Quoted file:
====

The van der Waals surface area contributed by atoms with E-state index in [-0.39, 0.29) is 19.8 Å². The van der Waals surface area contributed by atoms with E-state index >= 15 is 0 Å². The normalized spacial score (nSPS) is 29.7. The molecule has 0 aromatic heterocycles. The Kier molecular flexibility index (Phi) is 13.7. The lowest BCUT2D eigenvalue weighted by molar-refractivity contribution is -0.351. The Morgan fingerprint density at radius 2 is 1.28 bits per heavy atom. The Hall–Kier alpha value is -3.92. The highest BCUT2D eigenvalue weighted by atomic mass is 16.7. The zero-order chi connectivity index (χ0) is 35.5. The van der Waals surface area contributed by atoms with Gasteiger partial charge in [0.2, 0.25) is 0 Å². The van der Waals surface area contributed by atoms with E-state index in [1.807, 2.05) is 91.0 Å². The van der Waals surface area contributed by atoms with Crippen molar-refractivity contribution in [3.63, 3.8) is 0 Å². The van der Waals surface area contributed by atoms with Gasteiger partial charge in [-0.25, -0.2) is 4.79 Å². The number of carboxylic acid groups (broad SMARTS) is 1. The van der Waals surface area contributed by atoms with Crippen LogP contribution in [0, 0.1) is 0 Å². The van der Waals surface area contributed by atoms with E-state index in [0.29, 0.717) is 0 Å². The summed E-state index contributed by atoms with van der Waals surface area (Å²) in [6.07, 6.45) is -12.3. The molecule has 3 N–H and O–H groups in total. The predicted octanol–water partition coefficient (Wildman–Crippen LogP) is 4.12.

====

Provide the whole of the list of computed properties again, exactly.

The van der Waals surface area contributed by atoms with E-state index in [-0.39, 0.29) is 19.8 Å². The van der Waals surface area contributed by atoms with E-state index >= 15 is 0 Å². The normalized spacial score (nSPS) is 29.7. The molecule has 0 aromatic heterocycles. The Kier molecular flexibility index (Phi) is 13.7. The lowest BCUT2D eigenvalue weighted by molar-refractivity contribution is -0.351. The Morgan fingerprint density at radius 2 is 1.28 bits per heavy atom. The Hall–Kier alpha value is -3.92. The highest BCUT2D eigenvalue weighted by atomic mass is 16.7. The zero-order chi connectivity index (χ0) is 35.5. The van der Waals surface area contributed by atoms with Gasteiger partial charge in [0.2, 0.25) is 0 Å². The van der Waals surface area contributed by atoms with E-state index in [1.807, 2.05) is 91.0 Å². The van der Waals surface area contributed by atoms with Crippen molar-refractivity contribution in [3.63, 3.8) is 0 Å². The van der Waals surface area contributed by atoms with Gasteiger partial charge in [-0.25, -0.2) is 4.79 Å². The number of carboxylic acid groups (broad SMARTS) is 1. The van der Waals surface area contributed by atoms with Crippen LogP contribution in [0, 0.1) is 0 Å². The van der Waals surface area contributed by atoms with E-state index in [0.29, 0.717) is 0 Å². The summed E-state index contributed by atoms with van der Waals surface area (Å²) in [6.07, 6.45) is -12.3. The molecule has 3 N–H and O–H groups in total. The predicted octanol–water partition coefficient (Wildman–Crippen LogP) is 4.12.